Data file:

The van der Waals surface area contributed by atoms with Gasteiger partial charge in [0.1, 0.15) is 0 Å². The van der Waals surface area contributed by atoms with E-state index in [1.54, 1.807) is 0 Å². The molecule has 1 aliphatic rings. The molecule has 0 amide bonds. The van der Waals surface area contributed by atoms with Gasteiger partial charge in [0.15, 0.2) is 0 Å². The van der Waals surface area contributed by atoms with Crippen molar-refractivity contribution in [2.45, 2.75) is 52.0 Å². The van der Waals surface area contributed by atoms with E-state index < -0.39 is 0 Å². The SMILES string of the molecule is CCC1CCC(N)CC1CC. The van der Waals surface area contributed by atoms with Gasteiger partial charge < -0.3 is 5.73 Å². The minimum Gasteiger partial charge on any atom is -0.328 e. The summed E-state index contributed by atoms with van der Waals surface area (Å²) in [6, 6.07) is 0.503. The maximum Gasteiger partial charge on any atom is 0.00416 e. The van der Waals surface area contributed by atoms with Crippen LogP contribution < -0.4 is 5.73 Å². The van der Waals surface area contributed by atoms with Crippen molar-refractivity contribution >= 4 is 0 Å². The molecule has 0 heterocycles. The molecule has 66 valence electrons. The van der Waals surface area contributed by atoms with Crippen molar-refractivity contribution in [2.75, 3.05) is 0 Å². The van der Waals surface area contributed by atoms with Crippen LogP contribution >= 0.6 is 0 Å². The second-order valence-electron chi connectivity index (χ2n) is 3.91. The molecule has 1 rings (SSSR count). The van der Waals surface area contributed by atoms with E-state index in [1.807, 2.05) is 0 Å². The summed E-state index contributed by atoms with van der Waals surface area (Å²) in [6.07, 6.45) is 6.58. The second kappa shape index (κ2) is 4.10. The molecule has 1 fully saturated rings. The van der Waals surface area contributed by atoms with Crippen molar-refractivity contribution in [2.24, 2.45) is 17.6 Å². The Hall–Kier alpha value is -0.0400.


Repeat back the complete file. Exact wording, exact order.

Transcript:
The van der Waals surface area contributed by atoms with Gasteiger partial charge in [0.1, 0.15) is 0 Å². The van der Waals surface area contributed by atoms with E-state index in [1.54, 1.807) is 0 Å². The molecule has 1 aliphatic rings. The molecule has 0 amide bonds. The van der Waals surface area contributed by atoms with Gasteiger partial charge in [0.15, 0.2) is 0 Å². The van der Waals surface area contributed by atoms with Crippen molar-refractivity contribution in [2.45, 2.75) is 52.0 Å². The van der Waals surface area contributed by atoms with E-state index < -0.39 is 0 Å². The SMILES string of the molecule is CCC1CCC(N)CC1CC. The van der Waals surface area contributed by atoms with Gasteiger partial charge < -0.3 is 5.73 Å². The minimum Gasteiger partial charge on any atom is -0.328 e. The summed E-state index contributed by atoms with van der Waals surface area (Å²) in [6, 6.07) is 0.503. The maximum Gasteiger partial charge on any atom is 0.00416 e. The van der Waals surface area contributed by atoms with Crippen LogP contribution < -0.4 is 5.73 Å². The van der Waals surface area contributed by atoms with Crippen molar-refractivity contribution >= 4 is 0 Å². The molecule has 0 heterocycles. The molecule has 66 valence electrons. The van der Waals surface area contributed by atoms with Crippen molar-refractivity contribution in [2.75, 3.05) is 0 Å². The van der Waals surface area contributed by atoms with Crippen LogP contribution >= 0.6 is 0 Å². The second-order valence-electron chi connectivity index (χ2n) is 3.91. The molecule has 1 rings (SSSR count). The van der Waals surface area contributed by atoms with E-state index in [1.807, 2.05) is 0 Å². The summed E-state index contributed by atoms with van der Waals surface area (Å²) in [6.07, 6.45) is 6.58. The second kappa shape index (κ2) is 4.10. The molecule has 1 fully saturated rings. The van der Waals surface area contributed by atoms with Crippen molar-refractivity contribution in [2.24, 2.45) is 17.6 Å². The Hall–Kier alpha value is -0.0400.